This collection of new laws is updated weekly, following the publication of legislation in the New York State Law Journal and the issuance of a notice by NARA assigning public law (PL) numbers. It includes enacted, vetoed and some proposals that did not pass into law during a given legislative session. You can change the year you are viewing on the Search page or use the filters to select a particular term.
The speed of business change and the breadth of social change compel all industry stakeholders to adapt, but some are further along in their adaptation journeys than others. One such sector is the legal industry, whose traditional delivery model is rapidly eroding. Legal consumers and society at large demand a law firm or in-house legal department that is fluid, agile and on-demand, and which offers services designed to maximize customer impact and end-user experience.
Several approaches are advancing toward law new, including legal ops which has introduced established business processes, technology and multidisciplinary expertise (non-lawyers) to the legal industry. While this is good delivery hygiene, it is not innovation. Legal ops is internal-facing and tactical, while innovation is strategic, client-facing and client-centric.
A law new approach must be driven by customer/end-user outcomes and experience rather than a legal practitioner’s desire to improve the performance of a legal tool or process. It must be an element of a holistic, integrated delivery plan reverse-engineered from the end-user perspective, and it should incorporate lawyers and allied professionals, as well as technologists, process/project managers and data analysts.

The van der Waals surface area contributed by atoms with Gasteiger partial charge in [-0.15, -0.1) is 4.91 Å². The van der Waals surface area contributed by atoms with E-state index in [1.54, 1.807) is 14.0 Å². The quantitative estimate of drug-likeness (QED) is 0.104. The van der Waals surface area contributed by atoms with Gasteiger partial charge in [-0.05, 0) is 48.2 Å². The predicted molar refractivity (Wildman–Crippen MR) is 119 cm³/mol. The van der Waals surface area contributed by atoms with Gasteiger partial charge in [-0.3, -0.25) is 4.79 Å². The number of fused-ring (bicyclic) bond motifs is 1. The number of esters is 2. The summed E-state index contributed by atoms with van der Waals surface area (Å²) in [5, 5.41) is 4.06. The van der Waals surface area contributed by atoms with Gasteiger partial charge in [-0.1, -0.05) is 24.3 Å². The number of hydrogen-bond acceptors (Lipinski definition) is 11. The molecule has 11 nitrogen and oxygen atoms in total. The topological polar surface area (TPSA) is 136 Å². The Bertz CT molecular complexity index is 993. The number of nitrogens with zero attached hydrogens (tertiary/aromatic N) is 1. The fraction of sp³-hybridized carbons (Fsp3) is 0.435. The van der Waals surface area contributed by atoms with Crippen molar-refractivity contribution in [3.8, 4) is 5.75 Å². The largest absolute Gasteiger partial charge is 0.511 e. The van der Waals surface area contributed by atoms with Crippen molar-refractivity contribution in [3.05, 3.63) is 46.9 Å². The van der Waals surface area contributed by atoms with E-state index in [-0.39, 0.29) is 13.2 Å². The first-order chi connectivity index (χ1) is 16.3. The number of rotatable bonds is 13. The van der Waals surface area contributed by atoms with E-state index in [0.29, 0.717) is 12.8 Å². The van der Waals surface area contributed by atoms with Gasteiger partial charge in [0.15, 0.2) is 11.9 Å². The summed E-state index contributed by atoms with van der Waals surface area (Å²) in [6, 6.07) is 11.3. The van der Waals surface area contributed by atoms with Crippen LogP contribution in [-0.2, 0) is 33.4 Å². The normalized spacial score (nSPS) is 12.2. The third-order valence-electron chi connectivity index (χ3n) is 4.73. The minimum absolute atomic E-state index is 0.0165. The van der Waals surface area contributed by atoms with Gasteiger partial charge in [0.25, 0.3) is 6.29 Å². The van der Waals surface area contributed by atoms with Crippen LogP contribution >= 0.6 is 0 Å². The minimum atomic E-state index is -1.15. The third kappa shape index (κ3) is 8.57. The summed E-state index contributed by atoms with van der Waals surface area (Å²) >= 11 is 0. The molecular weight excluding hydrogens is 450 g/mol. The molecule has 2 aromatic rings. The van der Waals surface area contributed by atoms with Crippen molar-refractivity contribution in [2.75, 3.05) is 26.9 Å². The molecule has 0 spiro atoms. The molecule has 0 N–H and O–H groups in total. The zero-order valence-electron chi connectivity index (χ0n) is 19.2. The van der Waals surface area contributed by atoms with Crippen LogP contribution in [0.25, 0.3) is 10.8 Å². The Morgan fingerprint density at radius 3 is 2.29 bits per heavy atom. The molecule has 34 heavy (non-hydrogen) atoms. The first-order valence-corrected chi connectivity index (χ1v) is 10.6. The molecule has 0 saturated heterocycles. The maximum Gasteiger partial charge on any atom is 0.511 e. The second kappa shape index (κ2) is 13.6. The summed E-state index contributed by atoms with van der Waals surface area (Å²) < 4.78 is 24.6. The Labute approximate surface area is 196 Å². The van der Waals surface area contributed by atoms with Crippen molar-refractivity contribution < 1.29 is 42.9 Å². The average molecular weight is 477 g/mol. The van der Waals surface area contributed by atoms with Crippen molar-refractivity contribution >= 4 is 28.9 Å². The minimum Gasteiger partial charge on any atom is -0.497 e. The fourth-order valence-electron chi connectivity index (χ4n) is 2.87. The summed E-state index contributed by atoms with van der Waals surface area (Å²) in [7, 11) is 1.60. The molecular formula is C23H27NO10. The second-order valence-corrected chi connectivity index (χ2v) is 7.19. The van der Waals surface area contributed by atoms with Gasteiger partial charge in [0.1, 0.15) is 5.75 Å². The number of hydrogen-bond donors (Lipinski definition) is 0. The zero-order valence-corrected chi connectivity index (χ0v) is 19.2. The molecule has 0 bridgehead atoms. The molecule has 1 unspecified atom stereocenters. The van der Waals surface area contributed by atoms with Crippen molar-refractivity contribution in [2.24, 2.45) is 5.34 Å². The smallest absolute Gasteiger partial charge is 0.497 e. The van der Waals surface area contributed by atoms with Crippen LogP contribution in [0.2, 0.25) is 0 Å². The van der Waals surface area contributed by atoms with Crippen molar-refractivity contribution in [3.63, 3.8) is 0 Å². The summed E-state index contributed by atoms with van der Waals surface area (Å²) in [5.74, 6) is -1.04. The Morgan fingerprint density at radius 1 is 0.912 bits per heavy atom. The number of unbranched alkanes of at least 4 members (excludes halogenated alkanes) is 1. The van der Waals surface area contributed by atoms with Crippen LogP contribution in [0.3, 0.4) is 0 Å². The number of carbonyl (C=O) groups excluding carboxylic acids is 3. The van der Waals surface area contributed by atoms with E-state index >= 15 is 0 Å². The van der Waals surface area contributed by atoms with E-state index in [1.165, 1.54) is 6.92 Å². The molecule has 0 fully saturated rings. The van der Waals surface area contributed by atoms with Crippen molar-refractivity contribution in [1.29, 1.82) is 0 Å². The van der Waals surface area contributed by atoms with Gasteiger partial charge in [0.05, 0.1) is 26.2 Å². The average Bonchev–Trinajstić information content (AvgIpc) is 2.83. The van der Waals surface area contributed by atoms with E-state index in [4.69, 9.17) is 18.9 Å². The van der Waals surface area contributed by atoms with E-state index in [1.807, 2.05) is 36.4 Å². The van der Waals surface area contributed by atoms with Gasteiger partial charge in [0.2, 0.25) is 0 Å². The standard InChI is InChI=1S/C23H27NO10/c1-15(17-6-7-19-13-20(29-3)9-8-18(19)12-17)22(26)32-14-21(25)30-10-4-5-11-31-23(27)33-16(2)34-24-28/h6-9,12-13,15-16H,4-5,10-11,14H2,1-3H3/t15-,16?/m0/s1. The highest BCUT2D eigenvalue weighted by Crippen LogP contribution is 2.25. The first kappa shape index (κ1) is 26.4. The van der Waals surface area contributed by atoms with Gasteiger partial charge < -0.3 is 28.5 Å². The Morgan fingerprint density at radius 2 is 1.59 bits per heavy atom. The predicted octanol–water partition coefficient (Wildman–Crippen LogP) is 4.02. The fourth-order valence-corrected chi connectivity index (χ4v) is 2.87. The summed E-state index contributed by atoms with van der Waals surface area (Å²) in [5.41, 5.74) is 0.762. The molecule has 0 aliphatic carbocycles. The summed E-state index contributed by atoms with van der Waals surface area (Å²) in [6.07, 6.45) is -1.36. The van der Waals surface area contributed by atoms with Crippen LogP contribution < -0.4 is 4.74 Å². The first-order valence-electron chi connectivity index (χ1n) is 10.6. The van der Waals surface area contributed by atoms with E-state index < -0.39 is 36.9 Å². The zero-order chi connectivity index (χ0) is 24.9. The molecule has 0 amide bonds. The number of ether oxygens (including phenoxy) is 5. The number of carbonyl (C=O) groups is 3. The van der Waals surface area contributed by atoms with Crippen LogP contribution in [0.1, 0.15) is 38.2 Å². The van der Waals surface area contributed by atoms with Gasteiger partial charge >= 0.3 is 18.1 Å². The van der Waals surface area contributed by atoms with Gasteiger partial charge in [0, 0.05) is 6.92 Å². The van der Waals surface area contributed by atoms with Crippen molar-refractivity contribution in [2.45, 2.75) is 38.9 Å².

Law new will consolidate the legal industry by horizontal and vertical integration, joint ventures, managed service arrangements and other collaborative mechanisms. Large law firms and in-house legal departments will continue to be the industry’s dominant provider sources, but they will operate from different economic models, cultures, remits, tech platforms, and data. This will be balanced by an integrated, platform-based delivery structure from which agile, fluid, on-demand, and verifiable, material expertise can be sourced.
Despite their vast differences, companies such as GM, Ford and Honda collaborate on a wide variety of development initiatives to create innovative products that benefit their customers and society at large. This is emblematic of the fluid, collaborative and integrative mindset that is increasingly prevalent in the business world.
As the legal industry struggles to shift to a law new paradigm, the most likely driver of change will be from two distinct sources: (1) large-scale legal buyer activism and (2) corporate Goliaths that have the brand, capital, know-how, customer-centricity, data mastery, tech platforms, agile, multidisciplinary workforces, and footprint in/familiarity with the legal industry. These forces will reshape legacy legal providers, and drive them to adopt a new business model that is more in line with its customers and society at large. Then, “new law” will be more than fresh icing on a stale cake. It will be the foundation of a new legal industry.